According to the United States Environmental Protection Agency (USEPA), climate change will lead to higher temperatures and longer, more severe, and more frequent heat waves; and urban areas, which are already suffering from the heat island effect, will bear the brunt of these harsher heat events. Communities across the world are taking action to reduce urban heat islands, such as increasing tree and vegetation cover, installing green roofs, installing reflective roofs, using cool pavements, and utilising smart growth practices. These strategies can help communities become more resilient to the impacts of climate change.

Urban forests

Simply put, urban forest is a forest or a collection of trees that grows within a city, town or a suburb. In a wider sense, it may include any kind of woody plant vegetation growing in and around human settlements. It is well documented that vegetation has a key role to play in contributing to the overall temperature regulation of cities. Informed selection and strategic placement of trees and green infrastructure can reduce the urban heat islands, and cool the air by anywhere between 2° C and 8° C, reducing heat-related stress and premature human deaths during high-temperature events, claims the Forestry Commission of the UK. Researchers from the Arizona State University, USA found that air temperatures differed by 10° F among neighbourhoods in Phoenix, Arizona during summer afternoons, with a tree-lined neighbourhood much cooler than a barren area featuring high-density housing.

Trees in urban areas provide various ecosystem services that include biodiversity conservation, removal of atmospheric pollutants, noise reduction, mitigation of urban heat island effect, groundwater recharge, prevention of soil erosion, carbon sequestration and recreation. The World Health Organisation suggests an international minimum standard of availability of nine square metre (sq m) green open space per city dweller. However, most Indian cities score very low on this international standard. For instance, in Bengaluru (rural and urban together) the green cover is only 2.17 sq m per city dweller. Chennai is still lower at 1.92 sq m per resident. Per capita green cover in Mumbai is mere 0.635 sq m.

Urban Forestry Scheme is the new thrust area of the Indian government. Last June, the government took up a massive project of tree plantation drive across 200 cities in the country. With people’s participation, it plans to create several urban forests. But while the government promotes plantation of new trees, it must also ensure protection of the existing urban forest, canopies and trees. For instance, in Mumbai, citizens and activists are fighting to protect Aarey forest, where the authorities plan to set up Metro car shed. Similarly, residents of Bengaluru strongly protested against the Steel Flyover Project, which would have led to cutting down of over 800 trees. The project was recently scrapped.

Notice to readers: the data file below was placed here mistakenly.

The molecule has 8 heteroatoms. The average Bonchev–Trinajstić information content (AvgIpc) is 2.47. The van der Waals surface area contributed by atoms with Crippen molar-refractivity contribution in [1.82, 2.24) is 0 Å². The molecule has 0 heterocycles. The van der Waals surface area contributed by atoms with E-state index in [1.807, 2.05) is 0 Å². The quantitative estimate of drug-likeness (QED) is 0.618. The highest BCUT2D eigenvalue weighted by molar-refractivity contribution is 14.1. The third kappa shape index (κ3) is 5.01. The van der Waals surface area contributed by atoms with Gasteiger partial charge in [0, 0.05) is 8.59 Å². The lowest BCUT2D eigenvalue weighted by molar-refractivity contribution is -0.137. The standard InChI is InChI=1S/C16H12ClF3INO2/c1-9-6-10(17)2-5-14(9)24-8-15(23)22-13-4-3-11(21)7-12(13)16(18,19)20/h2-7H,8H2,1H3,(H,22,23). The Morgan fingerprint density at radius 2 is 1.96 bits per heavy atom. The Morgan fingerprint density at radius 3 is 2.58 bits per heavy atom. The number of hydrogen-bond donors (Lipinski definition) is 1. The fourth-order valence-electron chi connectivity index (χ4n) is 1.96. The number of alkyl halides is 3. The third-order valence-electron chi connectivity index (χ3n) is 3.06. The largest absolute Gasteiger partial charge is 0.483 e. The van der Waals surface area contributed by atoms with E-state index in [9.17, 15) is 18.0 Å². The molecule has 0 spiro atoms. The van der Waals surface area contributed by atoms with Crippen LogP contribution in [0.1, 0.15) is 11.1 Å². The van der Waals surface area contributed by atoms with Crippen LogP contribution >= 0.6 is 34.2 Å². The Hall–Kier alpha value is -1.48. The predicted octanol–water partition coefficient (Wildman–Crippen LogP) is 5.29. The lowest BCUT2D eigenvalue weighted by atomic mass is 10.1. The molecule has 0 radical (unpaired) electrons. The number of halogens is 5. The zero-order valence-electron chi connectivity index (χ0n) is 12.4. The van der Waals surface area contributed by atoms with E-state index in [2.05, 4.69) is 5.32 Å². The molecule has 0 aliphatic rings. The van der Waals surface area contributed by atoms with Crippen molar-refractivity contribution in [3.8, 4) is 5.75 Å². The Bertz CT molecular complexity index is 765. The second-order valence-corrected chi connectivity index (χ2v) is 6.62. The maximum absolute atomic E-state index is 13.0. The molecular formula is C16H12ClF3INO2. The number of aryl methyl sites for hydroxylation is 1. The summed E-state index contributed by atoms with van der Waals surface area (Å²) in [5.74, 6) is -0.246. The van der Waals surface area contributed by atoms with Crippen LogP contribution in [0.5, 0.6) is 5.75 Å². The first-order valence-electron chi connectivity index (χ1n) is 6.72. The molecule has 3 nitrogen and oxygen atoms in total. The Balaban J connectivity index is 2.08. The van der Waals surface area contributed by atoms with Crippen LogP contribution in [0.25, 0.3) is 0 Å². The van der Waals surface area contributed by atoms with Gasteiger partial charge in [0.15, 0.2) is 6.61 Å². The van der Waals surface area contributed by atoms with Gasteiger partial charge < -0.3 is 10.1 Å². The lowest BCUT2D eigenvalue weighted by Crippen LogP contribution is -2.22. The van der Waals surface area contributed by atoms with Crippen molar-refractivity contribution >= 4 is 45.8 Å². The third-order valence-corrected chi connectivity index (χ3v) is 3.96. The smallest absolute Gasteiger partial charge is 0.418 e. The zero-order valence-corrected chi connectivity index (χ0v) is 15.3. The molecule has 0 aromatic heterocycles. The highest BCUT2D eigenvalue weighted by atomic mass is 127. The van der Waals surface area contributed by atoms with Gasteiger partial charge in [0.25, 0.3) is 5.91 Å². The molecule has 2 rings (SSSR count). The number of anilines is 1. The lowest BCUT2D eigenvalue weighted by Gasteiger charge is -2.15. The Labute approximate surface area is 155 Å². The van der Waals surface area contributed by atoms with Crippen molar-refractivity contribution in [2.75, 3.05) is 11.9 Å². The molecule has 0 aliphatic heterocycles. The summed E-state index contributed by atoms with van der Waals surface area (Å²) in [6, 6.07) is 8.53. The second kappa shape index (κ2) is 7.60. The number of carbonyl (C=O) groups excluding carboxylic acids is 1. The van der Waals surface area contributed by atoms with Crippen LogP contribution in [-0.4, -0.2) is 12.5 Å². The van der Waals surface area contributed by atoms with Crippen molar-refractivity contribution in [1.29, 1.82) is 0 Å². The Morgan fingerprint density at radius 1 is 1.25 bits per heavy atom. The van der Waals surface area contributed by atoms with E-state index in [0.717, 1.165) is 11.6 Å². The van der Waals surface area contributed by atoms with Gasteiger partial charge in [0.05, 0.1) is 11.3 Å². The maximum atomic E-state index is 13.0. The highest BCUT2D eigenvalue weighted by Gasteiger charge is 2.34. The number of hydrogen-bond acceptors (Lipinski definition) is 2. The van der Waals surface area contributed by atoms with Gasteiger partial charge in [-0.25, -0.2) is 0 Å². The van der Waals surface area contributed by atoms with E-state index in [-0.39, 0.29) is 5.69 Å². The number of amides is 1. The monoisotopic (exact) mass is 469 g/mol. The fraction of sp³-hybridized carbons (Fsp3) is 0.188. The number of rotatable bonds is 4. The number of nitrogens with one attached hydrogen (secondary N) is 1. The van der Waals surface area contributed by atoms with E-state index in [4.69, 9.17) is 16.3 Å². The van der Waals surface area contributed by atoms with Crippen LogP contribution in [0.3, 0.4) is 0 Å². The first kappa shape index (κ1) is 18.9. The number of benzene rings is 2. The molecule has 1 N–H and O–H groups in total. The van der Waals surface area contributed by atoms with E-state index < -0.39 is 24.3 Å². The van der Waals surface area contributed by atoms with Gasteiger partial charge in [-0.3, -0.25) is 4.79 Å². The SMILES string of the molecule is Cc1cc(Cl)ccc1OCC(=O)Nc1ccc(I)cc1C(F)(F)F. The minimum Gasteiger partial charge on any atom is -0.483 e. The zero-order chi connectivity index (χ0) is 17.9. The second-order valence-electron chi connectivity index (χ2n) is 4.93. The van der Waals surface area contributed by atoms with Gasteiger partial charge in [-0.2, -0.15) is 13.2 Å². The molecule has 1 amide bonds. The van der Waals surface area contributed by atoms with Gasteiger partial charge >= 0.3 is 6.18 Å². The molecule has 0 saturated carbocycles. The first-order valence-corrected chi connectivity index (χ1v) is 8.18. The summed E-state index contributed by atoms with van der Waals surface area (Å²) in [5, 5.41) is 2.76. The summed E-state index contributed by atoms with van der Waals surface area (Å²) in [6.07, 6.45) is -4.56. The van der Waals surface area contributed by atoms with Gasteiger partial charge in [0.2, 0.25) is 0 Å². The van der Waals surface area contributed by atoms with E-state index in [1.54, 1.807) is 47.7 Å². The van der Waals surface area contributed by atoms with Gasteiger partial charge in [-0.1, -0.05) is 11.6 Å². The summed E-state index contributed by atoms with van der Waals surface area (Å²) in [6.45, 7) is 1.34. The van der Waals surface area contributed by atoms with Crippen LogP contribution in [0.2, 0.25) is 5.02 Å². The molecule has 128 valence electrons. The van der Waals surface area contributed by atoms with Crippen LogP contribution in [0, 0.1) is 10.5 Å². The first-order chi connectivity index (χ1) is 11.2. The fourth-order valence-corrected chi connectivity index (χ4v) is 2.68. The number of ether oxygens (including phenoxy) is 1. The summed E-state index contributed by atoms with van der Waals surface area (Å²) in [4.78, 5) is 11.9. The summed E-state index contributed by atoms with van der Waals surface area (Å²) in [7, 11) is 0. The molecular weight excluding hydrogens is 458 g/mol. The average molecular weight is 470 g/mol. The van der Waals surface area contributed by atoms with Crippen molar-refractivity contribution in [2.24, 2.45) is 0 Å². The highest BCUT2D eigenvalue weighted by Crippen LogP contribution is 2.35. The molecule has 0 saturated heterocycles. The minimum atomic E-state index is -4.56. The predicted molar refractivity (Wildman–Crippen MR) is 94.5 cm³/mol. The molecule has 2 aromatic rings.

Various Indian cities are making efforts to create urban forests. Delhi is one such example whose per capita green space is 22 sq m. In Delhi, 7,784 hectare (ha) area of ridge land has been notified as forest. Another 850 ha abandoned and degraded Bhatti mines have been greened through plantations, and soil and water conservation works. Delhi’s forest department has also created over 40 city forests spread over 1,000 ha area.

In a matter of 10 years, Delhi’s green area has increased from 30 sq km to 300 sq km, informs an April 2011 paper published in the International Journal of Environmental Science and Development. Gandhi Nagar, Gujarat has per capita green cover of 30.27 sq m. Urban greenery is built into the city’s master plans. It has an urban forest called Punit Van spread over six ha land. Several such urban forests have been created in other cities of Gujarat.

Experts claim that while creating urban forests, the cities should also understand their own urban biodiversity, for instance, the native tree species and their benefits. City Biodiversity Index can be used for the same. It broadly includes three components – native biodiversity in the city; ecosystem services provided by the native species; governance and management of native biodiversity. In 2012, Hyderabad became the first Indian city to have a City Biodiversity Index which consists of 23 indicators.

Urban forests can be useful in mitigating climate change and in helping cities adapt to higher temperatures and other impacts of climate change. While the government creates new urban forests, it must safeguard the existing vegetation cover.